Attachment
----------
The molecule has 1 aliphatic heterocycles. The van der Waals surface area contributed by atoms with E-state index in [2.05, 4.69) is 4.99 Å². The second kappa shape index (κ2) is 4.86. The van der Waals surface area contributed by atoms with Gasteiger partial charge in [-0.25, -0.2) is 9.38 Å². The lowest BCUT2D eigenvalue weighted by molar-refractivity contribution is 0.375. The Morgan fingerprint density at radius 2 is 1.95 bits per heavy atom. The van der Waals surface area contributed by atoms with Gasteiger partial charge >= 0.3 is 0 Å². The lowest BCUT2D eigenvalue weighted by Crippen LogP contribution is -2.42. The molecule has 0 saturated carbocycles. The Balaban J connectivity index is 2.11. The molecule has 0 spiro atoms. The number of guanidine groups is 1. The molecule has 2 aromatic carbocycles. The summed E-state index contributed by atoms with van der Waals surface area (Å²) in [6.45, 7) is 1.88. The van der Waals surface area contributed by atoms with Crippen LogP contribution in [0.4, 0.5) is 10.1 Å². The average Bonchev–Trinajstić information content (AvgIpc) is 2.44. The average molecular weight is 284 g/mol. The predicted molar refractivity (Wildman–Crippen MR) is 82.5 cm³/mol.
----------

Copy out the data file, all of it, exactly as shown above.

The molecule has 1 aliphatic heterocycles. The van der Waals surface area contributed by atoms with E-state index in [2.05, 4.69) is 4.99 Å². The second kappa shape index (κ2) is 4.86. The van der Waals surface area contributed by atoms with Gasteiger partial charge in [-0.25, -0.2) is 9.38 Å². The lowest BCUT2D eigenvalue weighted by molar-refractivity contribution is 0.375. The Morgan fingerprint density at radius 2 is 1.95 bits per heavy atom. The van der Waals surface area contributed by atoms with Gasteiger partial charge >= 0.3 is 0 Å². The lowest BCUT2D eigenvalue weighted by Crippen LogP contribution is -2.42. The molecule has 0 saturated carbocycles. The Balaban J connectivity index is 2.11. The molecule has 0 spiro atoms. The number of guanidine groups is 1. The molecule has 2 aromatic carbocycles. The summed E-state index contributed by atoms with van der Waals surface area (Å²) in [6.45, 7) is 1.88. The van der Waals surface area contributed by atoms with Crippen LogP contribution in [0.4, 0.5) is 10.1 Å². The average Bonchev–Trinajstić information content (AvgIpc) is 2.44. The average molecular weight is 284 g/mol. The predicted molar refractivity (Wildman–Crippen MR) is 82.5 cm³/mol.